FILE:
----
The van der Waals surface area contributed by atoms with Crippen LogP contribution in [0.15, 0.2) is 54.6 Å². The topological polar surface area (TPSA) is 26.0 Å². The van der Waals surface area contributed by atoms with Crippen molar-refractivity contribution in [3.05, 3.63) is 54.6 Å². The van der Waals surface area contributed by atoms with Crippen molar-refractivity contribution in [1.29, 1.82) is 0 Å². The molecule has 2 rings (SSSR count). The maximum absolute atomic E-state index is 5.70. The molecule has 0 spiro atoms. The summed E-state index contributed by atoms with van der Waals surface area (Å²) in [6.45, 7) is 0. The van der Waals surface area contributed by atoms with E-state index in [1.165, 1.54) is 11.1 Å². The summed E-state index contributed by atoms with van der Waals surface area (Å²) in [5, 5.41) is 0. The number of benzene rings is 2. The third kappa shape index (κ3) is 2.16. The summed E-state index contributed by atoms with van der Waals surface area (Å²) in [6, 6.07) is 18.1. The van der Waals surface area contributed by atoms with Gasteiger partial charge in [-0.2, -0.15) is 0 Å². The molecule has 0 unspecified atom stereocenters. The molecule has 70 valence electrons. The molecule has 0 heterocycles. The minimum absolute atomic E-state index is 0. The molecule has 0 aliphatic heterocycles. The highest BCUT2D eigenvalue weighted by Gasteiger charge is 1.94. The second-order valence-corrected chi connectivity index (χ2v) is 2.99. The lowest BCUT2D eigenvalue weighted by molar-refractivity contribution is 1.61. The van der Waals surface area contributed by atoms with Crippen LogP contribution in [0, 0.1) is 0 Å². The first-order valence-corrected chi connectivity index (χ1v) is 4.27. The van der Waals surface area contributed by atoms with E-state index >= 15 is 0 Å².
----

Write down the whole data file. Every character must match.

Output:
The van der Waals surface area contributed by atoms with Crippen LogP contribution in [0.15, 0.2) is 54.6 Å². The topological polar surface area (TPSA) is 26.0 Å². The van der Waals surface area contributed by atoms with Crippen molar-refractivity contribution in [3.05, 3.63) is 54.6 Å². The van der Waals surface area contributed by atoms with Crippen molar-refractivity contribution in [1.29, 1.82) is 0 Å². The molecule has 2 rings (SSSR count). The maximum absolute atomic E-state index is 5.70. The molecule has 0 spiro atoms. The summed E-state index contributed by atoms with van der Waals surface area (Å²) in [6.45, 7) is 0. The van der Waals surface area contributed by atoms with E-state index in [1.165, 1.54) is 11.1 Å². The summed E-state index contributed by atoms with van der Waals surface area (Å²) in [5, 5.41) is 0. The number of benzene rings is 2. The third kappa shape index (κ3) is 2.16. The summed E-state index contributed by atoms with van der Waals surface area (Å²) in [6, 6.07) is 18.1. The van der Waals surface area contributed by atoms with Gasteiger partial charge in [-0.2, -0.15) is 0 Å². The molecule has 0 unspecified atom stereocenters. The molecule has 70 valence electrons. The molecule has 0 heterocycles. The minimum absolute atomic E-state index is 0. The molecule has 0 aliphatic heterocycles. The highest BCUT2D eigenvalue weighted by Gasteiger charge is 1.94. The second-order valence-corrected chi connectivity index (χ2v) is 2.99. The lowest BCUT2D eigenvalue weighted by molar-refractivity contribution is 1.61. The van der Waals surface area contributed by atoms with Crippen LogP contribution in [0, 0.1) is 0 Å². The first-order valence-corrected chi connectivity index (χ1v) is 4.27. The van der Waals surface area contributed by atoms with E-state index >= 15 is 0 Å².